Family: (Vireonidae) Vireos
Preferred Habitat: Woodland understory.
Seasonal Occurrence: Common in spring; uncommon fall and winter.
Profile by Bryce Loschen: The White-eyed Vireo is a migratory songbird common throughout much of the eastern United States. Like other vireos, White-eyed Vireos are relatively stocky birds with a thick, straight, and slightly hooked bill. The White-eyed Vireo has a gray head, a pale throat, yellow flanks, an olive back, and two white wingbars. The best distinguishing characteristics are bright yellow spectacles around the eye and the namesake white iris. Be careful though as juveniles have a dark iris until their first winter or spring. White-eyed vireos sing a rapid, nasally series of notes typically beginning and ending with a sharp chik sound. Males and females both sing in the winter time, but only the males sing on breeding grounds.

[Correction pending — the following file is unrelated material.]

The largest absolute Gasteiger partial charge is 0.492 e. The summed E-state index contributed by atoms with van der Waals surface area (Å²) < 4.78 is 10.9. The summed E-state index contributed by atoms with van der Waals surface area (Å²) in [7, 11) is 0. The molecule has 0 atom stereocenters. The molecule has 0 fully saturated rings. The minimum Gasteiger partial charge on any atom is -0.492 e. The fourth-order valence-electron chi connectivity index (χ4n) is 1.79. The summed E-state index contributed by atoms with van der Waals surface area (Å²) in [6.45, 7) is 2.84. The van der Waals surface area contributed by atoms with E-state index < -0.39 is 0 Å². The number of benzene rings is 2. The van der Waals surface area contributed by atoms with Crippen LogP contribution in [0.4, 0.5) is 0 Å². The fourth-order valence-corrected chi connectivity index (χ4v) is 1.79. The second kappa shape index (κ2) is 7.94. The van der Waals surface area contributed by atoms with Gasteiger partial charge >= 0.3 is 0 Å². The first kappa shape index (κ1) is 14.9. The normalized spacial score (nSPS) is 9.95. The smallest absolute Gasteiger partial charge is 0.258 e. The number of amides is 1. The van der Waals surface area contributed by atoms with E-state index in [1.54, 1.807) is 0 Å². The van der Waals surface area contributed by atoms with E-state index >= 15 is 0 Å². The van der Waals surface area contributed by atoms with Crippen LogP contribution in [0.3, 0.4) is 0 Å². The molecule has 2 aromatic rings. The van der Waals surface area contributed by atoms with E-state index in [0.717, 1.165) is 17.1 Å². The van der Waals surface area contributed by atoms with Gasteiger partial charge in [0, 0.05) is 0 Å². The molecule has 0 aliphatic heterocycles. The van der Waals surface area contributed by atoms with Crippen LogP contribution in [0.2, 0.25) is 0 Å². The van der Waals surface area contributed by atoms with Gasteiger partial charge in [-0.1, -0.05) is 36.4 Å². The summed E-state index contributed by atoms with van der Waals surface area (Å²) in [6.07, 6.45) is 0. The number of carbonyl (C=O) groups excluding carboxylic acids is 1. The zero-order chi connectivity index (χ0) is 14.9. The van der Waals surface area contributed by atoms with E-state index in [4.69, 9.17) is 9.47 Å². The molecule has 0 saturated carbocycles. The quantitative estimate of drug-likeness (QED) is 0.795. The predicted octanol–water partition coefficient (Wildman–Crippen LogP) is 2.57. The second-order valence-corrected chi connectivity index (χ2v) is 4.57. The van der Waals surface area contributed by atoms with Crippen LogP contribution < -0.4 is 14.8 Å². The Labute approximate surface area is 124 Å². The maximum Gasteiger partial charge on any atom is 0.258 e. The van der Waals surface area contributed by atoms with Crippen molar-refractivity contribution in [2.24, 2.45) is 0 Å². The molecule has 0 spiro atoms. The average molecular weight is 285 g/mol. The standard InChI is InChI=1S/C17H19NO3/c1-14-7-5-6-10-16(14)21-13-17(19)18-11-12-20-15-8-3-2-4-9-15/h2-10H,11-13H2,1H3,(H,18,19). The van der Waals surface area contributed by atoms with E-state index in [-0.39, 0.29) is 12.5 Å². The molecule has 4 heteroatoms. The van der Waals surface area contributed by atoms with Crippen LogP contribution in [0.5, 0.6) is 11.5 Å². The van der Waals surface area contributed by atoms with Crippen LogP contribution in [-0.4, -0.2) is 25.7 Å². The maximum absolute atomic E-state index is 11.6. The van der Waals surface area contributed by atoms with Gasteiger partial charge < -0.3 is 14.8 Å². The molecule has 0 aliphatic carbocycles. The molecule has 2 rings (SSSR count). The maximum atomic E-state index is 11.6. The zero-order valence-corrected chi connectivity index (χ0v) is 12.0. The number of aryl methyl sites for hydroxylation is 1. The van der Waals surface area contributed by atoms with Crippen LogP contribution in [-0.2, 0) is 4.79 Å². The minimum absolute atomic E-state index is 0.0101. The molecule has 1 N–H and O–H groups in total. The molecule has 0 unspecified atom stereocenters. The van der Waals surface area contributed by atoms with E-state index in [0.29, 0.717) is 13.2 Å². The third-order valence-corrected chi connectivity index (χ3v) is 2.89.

White-eyed Vireos are common anywhere where there is dense scrubby vegetation such as forest edges, second growth forest, overgrown fields, and streamside thickets. White-eyed Vireos eat primarily insects, but will occasionally eat small fruits during winter and migration. They are active foragers and will hop among twigs and branches searching for bugs. During breeding pairs will look for Y-shaped forks in shrubs or saplings close to the ground. Males will sing incessantly to defend nesting sites. Once a suitable spot is found, both the male and female build a nest of twigs, roots, shreds of bark, and leaves bound with spiderwebs, and lined with fine grass, rootlets, or hair. Both parents help in raising the chicks.
White-eyed Vireos can be found year round on the Gulf Coast, and their breeding range spans much of the eastern United States including most of Texas. White-eyed vireos prefer dense shrubby vegetation and can be hard to see. If searching for one listen for their distinct song coming from shrubby vegetation in suitable habitat. They will often sing well into the day. The High Island sanctuaries are a great place to find them so come on down and see one for yourself!
Cornell Lab of Ornithology